Vitoria Gastiez – Into the Interior
On Friday 15th February we waved goodbye to Vera and Rita in Donostia motorhome Aire, and managed to find our way out of the city with only one wrong turn. Oops! We’d been so pleased not to mess up on our way in. But Donostia had managed to catch us out again just at the last moment!
A handy roundabout had us turned round and headed in the right direction with minimum stress though. Satnav set firmly for Cadiz to keep us pointed in the right general direction we headed South while I had a wee look through maps and park4night to choose an actual destination for the day.
We toyed with the idea of Burgos, but we had visited there on our last trip to Spain. We’d really enjoyed our day there, and it’s definitely worth more than one visit. But the world is so full of places to see, and our time on it is so short, that we try to avoid returning to places we’ve already visited.
Fully armed with that information, and no more, an hour and a half later saw us arriving at the Vitoria Gastiez free Aire at N42.866699, W2.68499.
Iggy & Jay in the free Aire at Vitorio Gastiez.
The Aire is set in a large carpark, in an area of big residential apartment blocks, and opposite a big Mercadona supermarket. First impressions could be a bit off-putting, especially if not used to modern Spanish cities, but we’d seen areas like this before and there were at least 30 other vans in the Aire, mostly Spanish, so we felt totally safe.
It was a 30 minute walk into the centre (there is a tram for those who don’t want to walk) and the beginning, through the towering “villages” of apartment blocks does not give an impression of good things to come. Dog poo is liberally scattered on the many grassy spaces, and graffiti tags seem to be breeding on shutters and low level walls.
In the UK this could be quite a dodgy area, but a second glance shows that those grassy areas run all round and between the apartments, and in large central courtyards inside them as well. Beautiful, huge trees, parade in every conceivable space. There may be dog poo, but there is zero other litter. And finally, the bottom floor of each apartment block is made up of shops and cafes, while children’s playgrounds sit in the central courtyards.
Hairdressers, insurance companies, vets, corner shops – every shop you would find in any city centre location. All smart and “proper” looking businesses. Each cafe a central gathering place with smiling faces and a community of people who know each other.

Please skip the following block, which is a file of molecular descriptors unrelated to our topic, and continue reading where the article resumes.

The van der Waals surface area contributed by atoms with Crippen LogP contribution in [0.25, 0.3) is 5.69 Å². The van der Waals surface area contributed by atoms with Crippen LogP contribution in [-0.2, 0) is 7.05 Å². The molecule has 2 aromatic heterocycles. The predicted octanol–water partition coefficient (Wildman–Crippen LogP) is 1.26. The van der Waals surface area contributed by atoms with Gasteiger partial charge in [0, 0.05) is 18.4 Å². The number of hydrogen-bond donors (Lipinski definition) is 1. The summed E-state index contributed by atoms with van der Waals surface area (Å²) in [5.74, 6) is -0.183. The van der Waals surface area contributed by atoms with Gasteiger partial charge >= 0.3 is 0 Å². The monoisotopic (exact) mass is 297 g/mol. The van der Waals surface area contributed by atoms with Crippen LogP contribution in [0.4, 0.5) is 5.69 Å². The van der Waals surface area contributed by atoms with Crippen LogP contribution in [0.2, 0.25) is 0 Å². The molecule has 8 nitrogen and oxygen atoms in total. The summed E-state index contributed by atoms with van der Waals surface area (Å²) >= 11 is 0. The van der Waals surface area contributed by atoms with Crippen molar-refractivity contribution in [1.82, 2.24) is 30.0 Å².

Nobody bothers us as we pass through. Unless you count the fellow dog walkers keen to chat with Marley. Curious to chat with us too. You don’t get many Scottish people with Greek Mountain Dogs wandering the Spanish interior in February it seems!
The apartment blocks soon give way to a park, then a main road to cross. Some more traditional long streets of shops and apartments. We were beginning to think this “historical centre” was going to be a disappointingly tiny arrangement of three streets in the centre of a huge, modern city!
But we were also about to be very wrong! Round the next corner and suddenly a huge , beautiful cathedral appeared before us with a small, attractive park laid out around it.
The old gargoyles round it’s roof appeared on closer examination to be modern replcements. Men holding phones and wearing flying goggles laughed down at us from on high. Their workmanship indistinguishable from the ancient stone around them.
The Stunning Cathedral of María Inmaculada de Vitoria
In the park a bronze crocodile guarded the waters of the fountains with open jaws, and large, spiky teeth. The meandering paths led us out and into the heart of the old town. A heart that soon revealed itself to be a spreading, wondrous hub for this vibrant, busy city.
Historical building followed historical building. Quaint streets wove cobbled paths past muralled walls, the other, enormous, towering Cathedral, the thought provoking memorial to the 1813 Battle of Vitoria.
The heartbreaking realities of war.
Museums abound for those who aren’t accompanied by a dog, children’s playgrounds are everywhere, and the city even provides outdoor, escalator type walkways, to assist the less able, those with bags, or anyone who wants to really, in climbing up and down the central hills.
And as the day wore relentlessly to a close my aching feet began to wish I had put those walkways to better use. There was so much to see. So many stunning sights waiting unexpectedly round each corner, and up each rise.
Street art and murals are abundant here. This turn led to an everyday shopping street lined with balconied apartments. That turn led to a Bohemian quarter, with pavement cafes and artists’ workshops.
Finally we sat in a plaza, on a cafe terrace, to catch the last, departing rays of the sun. Cerveza and vino tinto slowly sipped as we watched the oncoming night slowly slide across this magnificent Capital city of the Northern Basques.
And then home. One last turn through the pretty, historic streets. Past the apartment buildings. One last turn through the park. And on to Iggy. Waiting patiently, as always, for our return.
My heart full and my brain busy from the sights, thoughts and feelings of the day, I felt the old, familiar urge to give our Iggy a big, big hug.
So much to see
Him. DM. Marley. And of course Jay. It’s a good life this vanlife. I am on the road. I am travelling. I am home.